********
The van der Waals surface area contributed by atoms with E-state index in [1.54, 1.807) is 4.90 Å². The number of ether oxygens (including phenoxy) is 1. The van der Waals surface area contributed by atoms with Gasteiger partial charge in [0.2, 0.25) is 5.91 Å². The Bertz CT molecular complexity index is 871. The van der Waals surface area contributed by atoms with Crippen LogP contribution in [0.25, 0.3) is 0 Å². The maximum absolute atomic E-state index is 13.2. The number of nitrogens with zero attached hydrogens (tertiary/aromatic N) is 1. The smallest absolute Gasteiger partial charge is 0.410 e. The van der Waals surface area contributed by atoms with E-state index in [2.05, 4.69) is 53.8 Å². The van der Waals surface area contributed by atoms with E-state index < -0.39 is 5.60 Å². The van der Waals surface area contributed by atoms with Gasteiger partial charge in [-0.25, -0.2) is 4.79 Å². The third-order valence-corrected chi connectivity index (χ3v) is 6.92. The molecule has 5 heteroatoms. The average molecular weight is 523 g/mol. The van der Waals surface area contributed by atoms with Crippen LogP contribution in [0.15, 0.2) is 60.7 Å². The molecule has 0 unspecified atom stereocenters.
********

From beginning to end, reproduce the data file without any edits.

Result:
The van der Waals surface area contributed by atoms with E-state index in [1.54, 1.807) is 4.90 Å². The number of ether oxygens (including phenoxy) is 1. The van der Waals surface area contributed by atoms with Gasteiger partial charge in [0.2, 0.25) is 5.91 Å². The Bertz CT molecular complexity index is 871. The van der Waals surface area contributed by atoms with Crippen LogP contribution in [0.25, 0.3) is 0 Å². The maximum absolute atomic E-state index is 13.2. The number of nitrogens with zero attached hydrogens (tertiary/aromatic N) is 1. The smallest absolute Gasteiger partial charge is 0.410 e. The van der Waals surface area contributed by atoms with E-state index in [2.05, 4.69) is 53.8 Å². The van der Waals surface area contributed by atoms with E-state index < -0.39 is 5.60 Å². The van der Waals surface area contributed by atoms with Gasteiger partial charge in [-0.25, -0.2) is 4.79 Å². The third-order valence-corrected chi connectivity index (χ3v) is 6.92. The molecule has 5 heteroatoms. The average molecular weight is 523 g/mol. The van der Waals surface area contributed by atoms with Crippen LogP contribution in [0.15, 0.2) is 60.7 Å². The molecule has 0 unspecified atom stereocenters.